Preparing for my 40-year reunion this year, I reached out to an interstate friend I had not spoken to in years. We reconnected instantly. We talked about the journey of our children, the death of his parents and reminisced about the day we climbed Diamantina Spur....the challenges of our heavy packs up that steep incline, the way the mountain teased us with its many false peaks until we finally summited, and the joy of the cup of tea and chocolate we shared as we marveled at the view from Mt Feathertop. Life is made up of many of these small experiences and Melbourne Grammar provides a broad range of opportunities to create and share such moments. This was the spirit that made the recent LGR Reunion such a success. Many of our OM events also provide this opportunity.
As President of the Old Melburnians I am often asked why I do what I do. The answer lies largely in my belief that the Council can have a positive impact on our community, the School and the lives of many OMs, young and old. Mostly that involves creating environments for OMs to reconnect with old friends, or connect with new ones, or to relive special moments, or engage in something bigger than themselves.
Forums that generate laughter and fun. Forums that provide opportunities for reminiscence and, when needed, provide support. Forums that recognise and celebrate past and also, more recent, achievements. Forums that allow for learning and growth. I believe this is meaningful and motivating. In a globalized world where interactions can be fleeting and superficial, our relationship with the School and the deep sense of community that flows from our relationship with fellow OMs is increasingly important.
In my two years as President, I have had the opportunity to engage with OMs at many reunions, annual dinners, ANZAC services, regional and offshore dinners, business breakfasts, cocktail parties, business leaders speaker events and at special celebrations such as the Grimwade Centenary and the recent London Dinner. In addition, I have coordinated or attended AGMs, mentoring meetings, valedictory events and OM sporting and cultural events. We are a diverse community, but the common theme that persists across all these events is the strength of the connection between OMs and with the School.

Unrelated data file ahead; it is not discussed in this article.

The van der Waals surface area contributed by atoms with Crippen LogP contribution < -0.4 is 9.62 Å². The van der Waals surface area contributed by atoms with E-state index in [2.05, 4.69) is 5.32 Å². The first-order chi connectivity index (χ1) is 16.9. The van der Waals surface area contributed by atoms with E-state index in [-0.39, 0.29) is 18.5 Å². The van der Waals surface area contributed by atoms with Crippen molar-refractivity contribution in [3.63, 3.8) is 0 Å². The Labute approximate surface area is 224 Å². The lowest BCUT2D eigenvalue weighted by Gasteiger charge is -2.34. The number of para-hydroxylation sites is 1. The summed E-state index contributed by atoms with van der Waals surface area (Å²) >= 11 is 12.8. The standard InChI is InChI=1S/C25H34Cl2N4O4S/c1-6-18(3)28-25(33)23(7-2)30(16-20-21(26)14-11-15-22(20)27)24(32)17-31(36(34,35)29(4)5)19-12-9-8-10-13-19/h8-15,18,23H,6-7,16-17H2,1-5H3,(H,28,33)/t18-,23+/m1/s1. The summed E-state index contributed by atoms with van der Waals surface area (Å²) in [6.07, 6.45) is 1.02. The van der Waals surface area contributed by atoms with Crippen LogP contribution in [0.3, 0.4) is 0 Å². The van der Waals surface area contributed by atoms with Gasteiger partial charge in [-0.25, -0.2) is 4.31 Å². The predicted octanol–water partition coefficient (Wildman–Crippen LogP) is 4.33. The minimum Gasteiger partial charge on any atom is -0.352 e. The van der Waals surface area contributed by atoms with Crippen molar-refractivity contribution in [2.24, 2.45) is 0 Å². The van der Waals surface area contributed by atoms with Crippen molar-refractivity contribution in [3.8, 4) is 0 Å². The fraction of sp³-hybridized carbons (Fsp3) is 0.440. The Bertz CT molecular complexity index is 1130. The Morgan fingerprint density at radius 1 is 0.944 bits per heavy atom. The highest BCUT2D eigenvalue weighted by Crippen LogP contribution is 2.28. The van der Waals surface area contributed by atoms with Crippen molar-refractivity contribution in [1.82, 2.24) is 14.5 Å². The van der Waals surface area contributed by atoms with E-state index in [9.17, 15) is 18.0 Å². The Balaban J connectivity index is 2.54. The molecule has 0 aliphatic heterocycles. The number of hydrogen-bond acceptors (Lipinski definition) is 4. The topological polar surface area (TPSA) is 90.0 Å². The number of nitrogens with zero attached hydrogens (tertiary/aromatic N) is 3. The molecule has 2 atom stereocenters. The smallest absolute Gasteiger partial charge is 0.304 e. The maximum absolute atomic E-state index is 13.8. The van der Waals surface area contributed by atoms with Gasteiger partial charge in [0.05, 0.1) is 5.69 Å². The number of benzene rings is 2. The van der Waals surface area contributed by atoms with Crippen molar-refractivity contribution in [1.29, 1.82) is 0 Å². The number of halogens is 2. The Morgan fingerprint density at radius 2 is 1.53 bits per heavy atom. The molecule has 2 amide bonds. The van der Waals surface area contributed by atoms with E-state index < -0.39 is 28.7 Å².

Each year, across our range of events, we reach about ten per cent of the OM community. We have also made progress in other areas. These include our mentoring programme which will benefit 20 to 30 young OMs this year, our business breakfast has been cemented as a key event in May each year, and we have implemented an approach to financial management that mirrors other well run perpetual organisations. We have also managed to ensure all students upon leaving School become Life Members, if they wish, and we have committed to building closer ties with the School Council.
Overall, I believe the OM Society is in good shape, but we continue to ask ourselves: “What more could we be doing?”, “How can we better harness the ideas and energy of our members to benefit our community and the School?” and finally, “What role could the OM community play in an outward looking approach to social justice?” We will explore this theme further at the Annual Dinner on 6 September.
We welcome the ideas and energy of those willing to play a role.
Andrew Maughan President of The Old Melburnians